We in the United States have become obsessed with many issues regarding food. We are concerned about food justice and accessibility to healthy food, many issues of food labeling, the ability to make choices such as access to raw milk, school lunches, and the complex issues of the Farm Bill. But many of these issues are limited to policies and thinking of a closed system. That is, we think about the U.S. and its laws and boundaries without looking at the rest of the world.
Considering the consumption of food out of season that is part of the table in the United States, we should be thinking globally. That is not just an environmental and sustainability question, but one of policy and political awareness. Our policies about food are co-mingled with our policies about drugs, world view, and immigration, to name just a few policy matters that touch our food supply. One of those policies has to do with the Andean countries.
The Andean Trade Promotion and Drug Eradication Act (ATPDE) – currently scheduled for renewal on July 31, 2013, is a bilateral trade agreement. It has allowed the importation of products from Ecuador and other Andean countries into the U.S. without tariff. The stated purpose of the act is to ensure that agricultural and other products from the Andean countries can be sold in the U.S. at prices that provide for sufficient profits that the Andean people can eschew the raising of drug producing vegetation. Currently Ecuador is the fifth largest supplier of broccoli in the U.S. It is a major supplier of artichokes. And other products, such as fresh roses, are major imports to the U.S.
It appears that the act has been successful for the U.S. in a number of ways. For example, the growing of drug producing agricultural products is generally not profitable in Ecuador today. About half of the vegetable processing companies in Ecuador are at least partially U.S. owned. Because of the climate in Ecuador, produce is available year round making vegetables, especially broccoli and artichokes, available in the U.S. These vegetables are available at reasonable prices.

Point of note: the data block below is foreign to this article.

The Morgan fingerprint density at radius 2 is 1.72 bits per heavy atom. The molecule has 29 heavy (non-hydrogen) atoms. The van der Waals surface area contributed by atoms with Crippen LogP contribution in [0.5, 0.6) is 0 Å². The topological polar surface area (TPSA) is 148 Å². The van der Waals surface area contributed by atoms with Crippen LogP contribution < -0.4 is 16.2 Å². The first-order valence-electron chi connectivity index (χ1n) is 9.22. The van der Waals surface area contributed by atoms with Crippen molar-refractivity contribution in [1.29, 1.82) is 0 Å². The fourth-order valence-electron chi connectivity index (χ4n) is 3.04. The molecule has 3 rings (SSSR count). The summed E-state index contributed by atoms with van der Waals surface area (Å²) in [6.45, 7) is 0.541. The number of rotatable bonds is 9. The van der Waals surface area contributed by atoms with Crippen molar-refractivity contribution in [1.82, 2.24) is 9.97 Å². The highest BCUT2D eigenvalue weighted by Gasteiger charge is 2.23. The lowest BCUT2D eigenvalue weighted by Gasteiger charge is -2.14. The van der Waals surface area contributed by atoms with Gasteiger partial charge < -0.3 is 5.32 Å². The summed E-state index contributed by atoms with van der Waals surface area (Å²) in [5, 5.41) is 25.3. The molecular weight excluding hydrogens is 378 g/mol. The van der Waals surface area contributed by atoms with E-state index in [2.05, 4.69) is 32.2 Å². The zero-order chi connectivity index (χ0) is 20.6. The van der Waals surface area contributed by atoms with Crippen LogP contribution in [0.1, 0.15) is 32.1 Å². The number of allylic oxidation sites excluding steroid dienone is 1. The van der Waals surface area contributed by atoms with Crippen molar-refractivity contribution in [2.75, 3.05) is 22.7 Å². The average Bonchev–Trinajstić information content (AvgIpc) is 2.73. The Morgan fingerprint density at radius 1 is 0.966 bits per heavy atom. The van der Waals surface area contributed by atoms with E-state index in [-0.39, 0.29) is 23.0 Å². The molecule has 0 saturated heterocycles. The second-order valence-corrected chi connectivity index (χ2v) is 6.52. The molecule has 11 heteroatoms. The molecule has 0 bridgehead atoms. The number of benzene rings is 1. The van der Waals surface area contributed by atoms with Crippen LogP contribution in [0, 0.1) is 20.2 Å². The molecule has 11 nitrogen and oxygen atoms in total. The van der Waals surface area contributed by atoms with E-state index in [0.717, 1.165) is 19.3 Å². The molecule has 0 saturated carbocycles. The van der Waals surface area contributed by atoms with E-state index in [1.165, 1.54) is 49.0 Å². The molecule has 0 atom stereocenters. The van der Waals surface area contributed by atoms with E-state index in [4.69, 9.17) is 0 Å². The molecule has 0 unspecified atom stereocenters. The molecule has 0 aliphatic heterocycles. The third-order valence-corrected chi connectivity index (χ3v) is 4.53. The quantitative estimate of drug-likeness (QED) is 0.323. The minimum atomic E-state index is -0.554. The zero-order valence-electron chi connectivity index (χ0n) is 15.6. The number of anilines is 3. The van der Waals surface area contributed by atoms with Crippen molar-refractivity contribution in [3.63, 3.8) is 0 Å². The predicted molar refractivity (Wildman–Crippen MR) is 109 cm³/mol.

Although there are nonagricultural products also imported without tariff under the ATPDE, the major impact of this law is on the tables in the U.S. So it is through an interest in our drug-prevention policy that U.S. law is affecting the tables in the U.S. and the lives of thousands of people in Ecuador. Most of this foreign policy is not discussed on a regular basis by the food press and food policy-makers. It takes a reading of the reports of the Office of the United States Trade Representative to determine the impact of the act.
Failing to renew the waiver of tariff will return Ecuador and the other Andean nations to the default tariff position. Not only will that create an impact in those countries, but it will directly affect the tables in the U.S. It may immediately make broccoli and artichokes more expensive. But we may see increasing prices if farmers abandon table vegetables in favor of drug-producing agriculture, making the table vegetables less plentiful and thus more expensive. It will certainly negatively affect those Americans who have invested in Ecuador. There is still time for Congress to act.
This is just one more example of the pervasiveness of food in every aspect of life. It is also a reminder of how interconnected we are. It tells us how politics affects food in ways that are often not apparent.
It reminds me how complex food policy is. And it reminds me that decisions made to accomplish one thing, here to reduce the drug trade, can still affect our food supply. I like the idea of cheaper vegetables, fewer drugs and no tariff. But regardless of what Congress decides to do, it is a potent reminder of the underlying power of food and the international nature of food policy. Learn more about this and other agricultural policy issues at Farm to Table International in New Orleans, August 4-6, 2013.